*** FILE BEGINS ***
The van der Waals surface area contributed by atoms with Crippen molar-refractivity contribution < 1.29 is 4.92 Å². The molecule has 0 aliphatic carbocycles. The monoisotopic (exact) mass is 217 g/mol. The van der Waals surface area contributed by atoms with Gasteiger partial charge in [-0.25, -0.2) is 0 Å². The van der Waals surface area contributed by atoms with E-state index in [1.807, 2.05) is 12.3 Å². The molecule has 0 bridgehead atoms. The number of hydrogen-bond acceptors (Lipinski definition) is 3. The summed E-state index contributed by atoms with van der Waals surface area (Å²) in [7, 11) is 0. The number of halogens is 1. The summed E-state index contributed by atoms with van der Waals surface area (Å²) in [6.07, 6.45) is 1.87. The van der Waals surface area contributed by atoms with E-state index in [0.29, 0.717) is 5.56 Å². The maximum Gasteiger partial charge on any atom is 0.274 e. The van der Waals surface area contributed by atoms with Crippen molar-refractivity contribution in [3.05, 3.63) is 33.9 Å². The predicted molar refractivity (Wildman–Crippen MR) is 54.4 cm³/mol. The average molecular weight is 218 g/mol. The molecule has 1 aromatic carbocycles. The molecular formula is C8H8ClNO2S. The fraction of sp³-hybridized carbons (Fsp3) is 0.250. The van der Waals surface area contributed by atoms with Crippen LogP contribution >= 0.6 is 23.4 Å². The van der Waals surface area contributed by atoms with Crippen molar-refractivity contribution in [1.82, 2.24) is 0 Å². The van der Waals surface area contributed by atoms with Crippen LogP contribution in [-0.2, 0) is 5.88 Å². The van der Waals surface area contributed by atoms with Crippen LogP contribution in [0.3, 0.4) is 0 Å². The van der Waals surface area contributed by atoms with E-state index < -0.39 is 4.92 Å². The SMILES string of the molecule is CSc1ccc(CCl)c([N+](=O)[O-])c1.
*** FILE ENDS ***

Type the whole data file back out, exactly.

The van der Waals surface area contributed by atoms with Crippen molar-refractivity contribution < 1.29 is 4.92 Å². The molecule has 0 aliphatic carbocycles. The monoisotopic (exact) mass is 217 g/mol. The van der Waals surface area contributed by atoms with Gasteiger partial charge in [-0.25, -0.2) is 0 Å². The van der Waals surface area contributed by atoms with E-state index in [1.807, 2.05) is 12.3 Å². The molecule has 0 bridgehead atoms. The number of hydrogen-bond acceptors (Lipinski definition) is 3. The summed E-state index contributed by atoms with van der Waals surface area (Å²) in [7, 11) is 0. The number of halogens is 1. The summed E-state index contributed by atoms with van der Waals surface area (Å²) in [6.07, 6.45) is 1.87. The van der Waals surface area contributed by atoms with E-state index in [0.29, 0.717) is 5.56 Å². The maximum Gasteiger partial charge on any atom is 0.274 e. The van der Waals surface area contributed by atoms with Crippen molar-refractivity contribution in [3.05, 3.63) is 33.9 Å². The predicted molar refractivity (Wildman–Crippen MR) is 54.4 cm³/mol. The average molecular weight is 218 g/mol. The molecule has 1 aromatic carbocycles. The molecular formula is C8H8ClNO2S. The fraction of sp³-hybridized carbons (Fsp3) is 0.250. The van der Waals surface area contributed by atoms with Crippen LogP contribution >= 0.6 is 23.4 Å². The van der Waals surface area contributed by atoms with Crippen molar-refractivity contribution in [1.82, 2.24) is 0 Å². The van der Waals surface area contributed by atoms with Crippen LogP contribution in [-0.2, 0) is 5.88 Å². The van der Waals surface area contributed by atoms with Crippen LogP contribution in [0.3, 0.4) is 0 Å². The van der Waals surface area contributed by atoms with E-state index < -0.39 is 4.92 Å². The SMILES string of the molecule is CSc1ccc(CCl)c([N+](=O)[O-])c1.